Happiness, nervousness, and pain. These are the three emotions I feel circle round and round in my body each time I get a tattoo. I currently have nine tattoos but as every person who has ever gotten a tattoo will tell you, they are addicting, and I am sure to have many more. I shake with energy each time an image of a tattoo in my mind is brought to life by my tattoo artist. Each time that the stencil is put on, then taken off, then put on, then taken off again until the sketch is in the perfect spot on my skin, as my skin will never again be bare in that area, is an exhilarating process. As I try to breathe normally, I hear the buzzing of the tattoo gun and shortly after I feel the pain that, for me, can be compared to being scratched by a cat. I tell myself that it will all be worth it to see an important expression of myself inked onto me for the rest of my life for not only myself but all passersby to appreciate. After I walk out the shop door with my newest tattoo, I have already forgotten the pain and am trying to figure out what my next tattoo will be, but it is safe to say that I did not always feel this way.
I was only 16 when I got my first tattoo and being a perfectionist, indecisive, and clean freak, I was terrified, to say the least.
My first tattoo was my mother’s birthday in roman numerals down my side. Now, I knew that this would not be something I would come to regret, and it would always be hidden by my clothes so I took care of the indecisive issue. I quadruple checked that the roman numeral date was correct, that the stencil was on perfectly straight, and that the numbers were in a font that I would live forever. Aside from the pain that I knew I was in for, which would be gone that minute the tattoo was finished, I was far more paranoid about the risks involved in getting the tattoo. I was scared that it would get infected, that I would have some sort of allergic reaction, that I would get a disease, or that I would have trouble in the job force because of the way I was viewed due to my choice of expressive body art. After researching these risks, understanding the reasoning behind the risks, and seeing how rare the chance of any of those happening due to a tattoo are, I calmed down significantly.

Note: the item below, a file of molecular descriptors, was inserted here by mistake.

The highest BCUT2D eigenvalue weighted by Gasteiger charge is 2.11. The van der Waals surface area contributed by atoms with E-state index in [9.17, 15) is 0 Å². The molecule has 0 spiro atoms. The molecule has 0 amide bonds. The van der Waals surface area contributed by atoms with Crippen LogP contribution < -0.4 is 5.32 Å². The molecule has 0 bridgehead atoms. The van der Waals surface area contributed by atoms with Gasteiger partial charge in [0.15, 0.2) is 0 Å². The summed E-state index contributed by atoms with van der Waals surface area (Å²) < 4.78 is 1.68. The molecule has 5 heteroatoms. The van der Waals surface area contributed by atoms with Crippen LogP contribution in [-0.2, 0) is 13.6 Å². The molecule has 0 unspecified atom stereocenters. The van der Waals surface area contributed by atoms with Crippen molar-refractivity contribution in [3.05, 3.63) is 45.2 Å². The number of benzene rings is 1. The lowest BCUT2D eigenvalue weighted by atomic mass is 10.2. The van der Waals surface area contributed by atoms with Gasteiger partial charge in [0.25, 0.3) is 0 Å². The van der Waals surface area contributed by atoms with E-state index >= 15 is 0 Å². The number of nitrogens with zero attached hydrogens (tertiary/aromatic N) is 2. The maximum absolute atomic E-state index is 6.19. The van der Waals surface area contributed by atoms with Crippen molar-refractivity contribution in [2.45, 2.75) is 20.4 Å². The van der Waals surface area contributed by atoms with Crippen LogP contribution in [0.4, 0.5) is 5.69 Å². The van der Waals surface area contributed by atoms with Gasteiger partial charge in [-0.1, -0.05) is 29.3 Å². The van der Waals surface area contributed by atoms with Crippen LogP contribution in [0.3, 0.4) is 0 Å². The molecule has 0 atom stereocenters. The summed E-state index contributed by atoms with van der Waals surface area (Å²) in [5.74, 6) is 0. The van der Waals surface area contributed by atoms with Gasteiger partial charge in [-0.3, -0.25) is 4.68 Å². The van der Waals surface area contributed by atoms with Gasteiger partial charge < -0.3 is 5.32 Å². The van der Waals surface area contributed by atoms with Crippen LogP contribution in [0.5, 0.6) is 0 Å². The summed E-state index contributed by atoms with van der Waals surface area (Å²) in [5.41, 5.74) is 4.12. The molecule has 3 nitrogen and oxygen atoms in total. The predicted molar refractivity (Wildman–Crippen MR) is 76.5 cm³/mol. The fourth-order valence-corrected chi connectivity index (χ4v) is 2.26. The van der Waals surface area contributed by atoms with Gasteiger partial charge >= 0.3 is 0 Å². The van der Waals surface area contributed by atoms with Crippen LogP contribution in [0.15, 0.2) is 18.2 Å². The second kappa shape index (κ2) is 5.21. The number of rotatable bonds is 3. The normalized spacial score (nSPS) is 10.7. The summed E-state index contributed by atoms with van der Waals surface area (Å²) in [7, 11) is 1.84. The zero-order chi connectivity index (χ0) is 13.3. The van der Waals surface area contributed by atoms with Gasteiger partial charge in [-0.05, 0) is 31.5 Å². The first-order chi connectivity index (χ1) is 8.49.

First, let’s talk about infections stemming from tattoos. Infections are caused by a pathogen that invades the skin and causes an inflammatory and immune response.
The inflammatory and immune response is manifested in visible characteristics such as redness, pus, and swelling along with fever, an area that is warm to the touch, and a feeling of fatigue. Now, an infection that is caused by a tattoo would come from the needle breaking the skin and a pathogen entering due to an unsanitary environment. If you were to watch a professional artist ready a their station for a tattoo, you would see them wipe the chair down, wrap the area of the chair that will hold the body part that is going to be tattooed, clean and wrap all of their equipment, change the needle on the tattoo gun, and finally wash their hands and put gloves on. Due to this extensive cleaning process that is carried out at all professional tattoo shops, the risk of an infection is very slim. One can get an infection after the process when the client goes home but professional shops will also send the client home with instructions with how to keep the tattoo clean and how to care for it. Due to both of these factors, the chances of infection are very low and a person could probably bet that they are just as likely to get an infection from getting a shot at the doctors as they are getting a tattoo from a reputable and professional tattoo shop.